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<p><span>A good sport sock is produced every now and then, but the ultimate sport sock is only produced once in seven full moons &ndash; the planets align, the wind blows precisely 14 mph, the humidity of the air is exactly 39.5 % and The Queen of England is facing east. Now, I may have exaggerated a bit, but really &ndash; a great sport sock is very hard to find. You can find a sock that will wick out the moisture better, the one that will cushion to blows and be the most comfortable or the one that will protect your feet from the elements, but you will rarely find all this combined into one perfect sock.</span></p>
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<p>If this is not enough, a sport sock needs to support your ankles, protect from irritation and blisters and many more. It&rsquo;s a hard life of a sport sock, and we have to respect this. But, we also need the perfect tool for our feet in order not to ruin them forever. Here is where you should start.</p>
<p>Choose socks according to your activity</p>
<p>Adjusting the nature of your socks to the nature of your activity is crucial. You may think you have the best sport sock out there, but if it&rsquo;s not meant for that specific activity,&nbsp;<a href="https://www.sockbin.com/blog/2016/06/which-athletic-sock-to-choose-for-which-activity.html" target="_blank">you are just wasting a great sock</a>. Also, the vital part is to get the size right, because if your sock keeps falling down it will only make it uncomfortable for you or even produce blisters. It&rsquo;s not the sock&rsquo;s fault that you can&rsquo;t choose the right size.</p>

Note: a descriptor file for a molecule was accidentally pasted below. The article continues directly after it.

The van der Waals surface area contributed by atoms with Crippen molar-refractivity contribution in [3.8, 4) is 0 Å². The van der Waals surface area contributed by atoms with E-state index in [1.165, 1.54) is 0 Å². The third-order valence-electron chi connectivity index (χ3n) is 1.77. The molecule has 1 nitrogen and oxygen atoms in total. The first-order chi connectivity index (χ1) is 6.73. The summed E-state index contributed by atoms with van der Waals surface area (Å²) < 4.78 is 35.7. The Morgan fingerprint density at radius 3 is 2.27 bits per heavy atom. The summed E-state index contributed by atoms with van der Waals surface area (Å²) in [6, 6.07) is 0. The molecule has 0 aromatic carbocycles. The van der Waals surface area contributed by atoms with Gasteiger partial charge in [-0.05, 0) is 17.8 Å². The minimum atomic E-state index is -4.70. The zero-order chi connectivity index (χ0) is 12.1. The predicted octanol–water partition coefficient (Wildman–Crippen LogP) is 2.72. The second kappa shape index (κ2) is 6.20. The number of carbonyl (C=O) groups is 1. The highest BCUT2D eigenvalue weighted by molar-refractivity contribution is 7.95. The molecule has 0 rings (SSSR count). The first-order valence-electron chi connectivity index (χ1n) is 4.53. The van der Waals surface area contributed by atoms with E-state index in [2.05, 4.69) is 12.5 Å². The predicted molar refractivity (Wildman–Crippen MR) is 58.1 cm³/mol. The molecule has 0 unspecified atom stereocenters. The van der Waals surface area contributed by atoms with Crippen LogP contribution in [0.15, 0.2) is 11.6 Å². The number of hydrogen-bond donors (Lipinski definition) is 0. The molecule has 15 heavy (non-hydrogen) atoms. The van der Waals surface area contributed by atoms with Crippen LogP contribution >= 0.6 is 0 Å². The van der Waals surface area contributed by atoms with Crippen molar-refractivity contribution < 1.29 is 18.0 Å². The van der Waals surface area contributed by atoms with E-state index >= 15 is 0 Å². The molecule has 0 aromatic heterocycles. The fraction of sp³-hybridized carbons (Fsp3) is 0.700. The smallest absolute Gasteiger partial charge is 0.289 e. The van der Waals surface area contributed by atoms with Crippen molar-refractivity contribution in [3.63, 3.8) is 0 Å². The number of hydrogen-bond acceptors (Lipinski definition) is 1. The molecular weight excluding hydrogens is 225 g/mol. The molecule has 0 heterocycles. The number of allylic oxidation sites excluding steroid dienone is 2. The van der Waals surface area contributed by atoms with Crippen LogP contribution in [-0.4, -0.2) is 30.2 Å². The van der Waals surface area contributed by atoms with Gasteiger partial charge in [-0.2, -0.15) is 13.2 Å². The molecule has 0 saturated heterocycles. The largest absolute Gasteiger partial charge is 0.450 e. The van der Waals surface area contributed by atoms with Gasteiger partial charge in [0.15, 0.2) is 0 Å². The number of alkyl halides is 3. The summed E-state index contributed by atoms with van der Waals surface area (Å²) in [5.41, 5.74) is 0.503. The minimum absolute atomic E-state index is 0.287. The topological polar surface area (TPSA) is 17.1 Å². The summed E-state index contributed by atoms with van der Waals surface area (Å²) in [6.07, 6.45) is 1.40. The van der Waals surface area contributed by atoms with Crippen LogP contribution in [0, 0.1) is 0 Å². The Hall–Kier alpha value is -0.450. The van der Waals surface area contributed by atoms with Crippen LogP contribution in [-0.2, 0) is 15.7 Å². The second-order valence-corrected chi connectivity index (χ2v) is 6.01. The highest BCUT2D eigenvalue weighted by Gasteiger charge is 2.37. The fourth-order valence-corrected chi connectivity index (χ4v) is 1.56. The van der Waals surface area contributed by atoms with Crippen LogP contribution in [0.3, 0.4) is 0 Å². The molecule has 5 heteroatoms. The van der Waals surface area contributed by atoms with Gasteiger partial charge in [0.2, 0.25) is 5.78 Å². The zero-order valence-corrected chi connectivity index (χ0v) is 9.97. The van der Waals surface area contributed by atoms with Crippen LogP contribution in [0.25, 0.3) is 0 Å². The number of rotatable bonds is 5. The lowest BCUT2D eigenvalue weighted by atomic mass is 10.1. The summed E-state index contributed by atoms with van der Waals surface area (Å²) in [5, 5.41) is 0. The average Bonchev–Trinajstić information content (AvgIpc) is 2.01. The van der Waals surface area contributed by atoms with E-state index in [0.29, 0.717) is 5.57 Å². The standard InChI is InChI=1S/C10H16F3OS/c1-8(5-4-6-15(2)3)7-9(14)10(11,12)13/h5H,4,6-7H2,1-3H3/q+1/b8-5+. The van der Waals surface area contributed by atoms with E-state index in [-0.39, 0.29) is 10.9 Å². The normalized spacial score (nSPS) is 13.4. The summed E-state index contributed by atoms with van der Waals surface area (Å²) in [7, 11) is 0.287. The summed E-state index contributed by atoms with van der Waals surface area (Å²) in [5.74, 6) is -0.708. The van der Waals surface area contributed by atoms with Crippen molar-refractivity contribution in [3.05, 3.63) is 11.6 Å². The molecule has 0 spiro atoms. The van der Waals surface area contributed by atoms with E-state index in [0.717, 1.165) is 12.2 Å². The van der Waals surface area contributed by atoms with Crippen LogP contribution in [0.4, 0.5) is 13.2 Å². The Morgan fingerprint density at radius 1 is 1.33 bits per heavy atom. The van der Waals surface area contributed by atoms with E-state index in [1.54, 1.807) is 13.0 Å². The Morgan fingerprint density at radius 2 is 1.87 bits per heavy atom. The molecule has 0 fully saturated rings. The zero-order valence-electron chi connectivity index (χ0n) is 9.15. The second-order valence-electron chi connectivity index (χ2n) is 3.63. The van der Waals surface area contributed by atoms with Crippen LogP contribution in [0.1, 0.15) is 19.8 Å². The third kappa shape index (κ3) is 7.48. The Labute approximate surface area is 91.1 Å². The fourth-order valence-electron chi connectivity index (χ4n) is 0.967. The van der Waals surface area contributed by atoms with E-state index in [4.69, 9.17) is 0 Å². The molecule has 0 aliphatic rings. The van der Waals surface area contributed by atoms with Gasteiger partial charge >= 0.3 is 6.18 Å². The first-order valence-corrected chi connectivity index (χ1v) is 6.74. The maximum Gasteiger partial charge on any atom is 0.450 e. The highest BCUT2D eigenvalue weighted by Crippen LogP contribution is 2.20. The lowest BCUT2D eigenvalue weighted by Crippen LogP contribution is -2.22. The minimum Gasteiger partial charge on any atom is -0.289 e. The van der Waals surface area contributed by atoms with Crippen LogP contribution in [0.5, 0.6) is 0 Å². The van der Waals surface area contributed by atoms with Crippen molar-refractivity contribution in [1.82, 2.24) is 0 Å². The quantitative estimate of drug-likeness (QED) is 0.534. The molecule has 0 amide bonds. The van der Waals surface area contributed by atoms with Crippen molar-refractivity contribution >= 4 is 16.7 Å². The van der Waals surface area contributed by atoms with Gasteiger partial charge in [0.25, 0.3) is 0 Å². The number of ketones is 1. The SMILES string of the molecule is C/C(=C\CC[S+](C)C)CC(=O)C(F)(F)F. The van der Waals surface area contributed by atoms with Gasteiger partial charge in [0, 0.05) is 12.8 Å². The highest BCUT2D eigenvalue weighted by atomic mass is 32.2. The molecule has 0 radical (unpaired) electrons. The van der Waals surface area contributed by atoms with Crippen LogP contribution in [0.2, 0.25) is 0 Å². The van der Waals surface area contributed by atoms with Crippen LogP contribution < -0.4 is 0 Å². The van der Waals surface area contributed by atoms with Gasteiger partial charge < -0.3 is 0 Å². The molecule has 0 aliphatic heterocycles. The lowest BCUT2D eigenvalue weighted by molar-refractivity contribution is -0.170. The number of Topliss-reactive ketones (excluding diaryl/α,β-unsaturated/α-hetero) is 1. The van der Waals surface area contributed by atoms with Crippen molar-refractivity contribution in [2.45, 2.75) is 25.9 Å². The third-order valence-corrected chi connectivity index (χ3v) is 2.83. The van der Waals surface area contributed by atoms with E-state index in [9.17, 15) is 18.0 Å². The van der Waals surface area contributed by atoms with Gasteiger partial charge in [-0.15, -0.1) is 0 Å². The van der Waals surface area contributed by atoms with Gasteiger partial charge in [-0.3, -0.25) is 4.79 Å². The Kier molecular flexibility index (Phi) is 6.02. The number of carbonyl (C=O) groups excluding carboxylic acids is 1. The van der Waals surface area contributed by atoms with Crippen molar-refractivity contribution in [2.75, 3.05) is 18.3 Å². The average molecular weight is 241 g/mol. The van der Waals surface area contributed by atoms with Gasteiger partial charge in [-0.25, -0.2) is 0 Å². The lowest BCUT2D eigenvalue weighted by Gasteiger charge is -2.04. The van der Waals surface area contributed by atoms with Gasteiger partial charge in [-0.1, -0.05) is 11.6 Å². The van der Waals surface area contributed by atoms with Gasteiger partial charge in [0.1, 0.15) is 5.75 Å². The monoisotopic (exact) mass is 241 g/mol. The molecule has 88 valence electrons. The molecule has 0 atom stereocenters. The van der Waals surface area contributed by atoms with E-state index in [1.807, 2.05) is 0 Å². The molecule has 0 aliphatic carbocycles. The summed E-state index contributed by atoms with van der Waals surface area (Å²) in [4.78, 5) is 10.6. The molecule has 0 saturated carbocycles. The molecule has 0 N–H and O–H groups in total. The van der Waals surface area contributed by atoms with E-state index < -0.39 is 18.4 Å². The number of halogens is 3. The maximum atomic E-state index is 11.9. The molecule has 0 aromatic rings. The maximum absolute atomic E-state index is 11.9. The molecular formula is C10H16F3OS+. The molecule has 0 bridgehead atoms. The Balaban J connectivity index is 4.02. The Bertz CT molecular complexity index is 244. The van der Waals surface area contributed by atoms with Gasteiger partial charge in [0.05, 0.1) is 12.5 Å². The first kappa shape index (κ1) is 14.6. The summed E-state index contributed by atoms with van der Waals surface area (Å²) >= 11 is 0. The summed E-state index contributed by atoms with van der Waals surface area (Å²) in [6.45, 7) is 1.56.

<p>Jogging includes long periods of activity and prolonged sweating. Also, it means that you will create a lot of pressure on your ankles and knees. These are the things you need to be on the lookout when choosing a sock for running, and that sock should ideally be made of combination of synthetics and natural materials, to ensure wicking and best comfort possible. Also, these socks should be as long and as tight as possible to maximize the protection given to your feet and legs.</p>
<p>This can also be applied to many sports that include a ball, such as soccer, football, basketball or similar. They all include putting your body under pressure, especially your feet, so a protective layer is a good idea.</p>
<p><img alt="" src="http://workstuff.us/Files/Content/sport-socks5.jpg" style="max-width:100%; text-align: center;margin: 0 auto;" /></p>
<p>This is similar to jogging in the sense that it consists of long periods of sweating, but unlike jogging, cycling is a non-impact sport. This means that you won&rsquo;t need any additional protection or extra thick socks for your injury-prone parts. Thin, short, synthetic socks are the best for cycling, as they will wick the sweat easily and not produce any unnecessary weight or distraction. Furthermore, any unwanted heat is avoided if you go cycling in the warmer days.&nbsp;</p>